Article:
The Militant (logo) 
Vol.63/No.37       October 25, 1999 
Extradition hearing held for Irish prisoners  
SAN FRANCISCO Lawyers representing Irish political prisoners Terence Kirby, Kevin Barry Artt, and Pol Brennan told a panel of judges from the U.S. Ninth Circuit Court of Appeals September 28 that the three men should not be extradited to Northern Ireland because their original convictions were tainted by anti-Catholic bias in the British courts.

Kirby, Artt, and Brennan were among 38 nationalist political prisoners who escaped from the notorious H-Block of the Maze (Long Kesh) prison near Belfast, Northern Ireland, in 1983. Along with a fourth prisoner, Jimmy Smyth, they made their way to the Bay Area.

They were arrested and jailed by the U.S. government in the early 1990s, and proceedings were opened to send them back to the United Kingdom. Supporters in the United States of the Irish freedom struggle launched a campaign to block the extradition of the men, who became known as the H-Block Four.

Smyth was extradited to Northern Ireland in 1996. He was later released from prison under the terms of the Good Friday Agreement. In October 1998, the remaining H-Block Three won an appeal of their extradition order and a second trial. At that time, the appellate court judges ruled that federal judge Charles Legge may not have allowed a thorough enough investigation into the possibility that British courts may have a political or religious bias against Catholics.

The U.S. Justice Department, representing the British government, asked for and received a hearing on that decision, which was held here September 28.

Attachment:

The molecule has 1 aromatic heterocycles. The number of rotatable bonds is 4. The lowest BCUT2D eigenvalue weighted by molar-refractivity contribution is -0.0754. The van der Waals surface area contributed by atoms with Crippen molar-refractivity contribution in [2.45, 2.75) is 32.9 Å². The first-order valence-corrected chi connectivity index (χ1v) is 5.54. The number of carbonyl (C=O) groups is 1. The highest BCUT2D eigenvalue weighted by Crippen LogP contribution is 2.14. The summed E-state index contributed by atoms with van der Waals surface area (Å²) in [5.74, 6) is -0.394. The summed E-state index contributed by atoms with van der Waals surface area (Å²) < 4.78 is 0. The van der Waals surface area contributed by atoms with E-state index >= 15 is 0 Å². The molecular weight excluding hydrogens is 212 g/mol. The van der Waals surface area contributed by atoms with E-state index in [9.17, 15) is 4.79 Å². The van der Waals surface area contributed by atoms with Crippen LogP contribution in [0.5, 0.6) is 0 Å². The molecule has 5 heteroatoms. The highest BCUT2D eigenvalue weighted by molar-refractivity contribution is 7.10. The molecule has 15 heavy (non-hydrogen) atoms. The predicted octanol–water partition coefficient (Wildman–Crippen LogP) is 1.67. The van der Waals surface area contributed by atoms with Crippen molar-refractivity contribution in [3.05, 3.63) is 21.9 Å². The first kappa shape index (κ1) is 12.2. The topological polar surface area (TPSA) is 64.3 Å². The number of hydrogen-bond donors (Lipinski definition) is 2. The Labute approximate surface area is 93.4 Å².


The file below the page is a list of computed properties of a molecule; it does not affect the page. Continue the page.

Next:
More than 100 supporters of the H-Block Three attended the hearing. Lawyers for Kirby, Artt, and Brennen answered a number of questions and presented numerous examples of anti-Catholic abuse the men had received during their arrests, trials, and incarcerations. Artt's attorney, James Brosnahan, cited the use by a member of the Royal Ulster Constabulary (RUC) of Catholic rosary beads to taunt his client during an interrogation. Artt was then struck by the RUC cop. The RUC is the pro-British police force in Northern Ireland.

Justice Department attorney, Sarah Criscitelli, argued the interrogator might have been appealing to Artt on a moral plane when the offer of the rosary beads was made. She attempted to answer the defendants' argument that the British judicial system may be anti-Catholic. "The U.S. government does not enter into treaties with governments that torture their own citizens," she asserted.

The H-Block Three remain free on bail until a decision is made by the court to uphold the appeal and move forward with a second trial, or to overturn it and order their immediate extradition.

James Altenberg, a member of United Transportation Union Local 1732, contributed to this article.  
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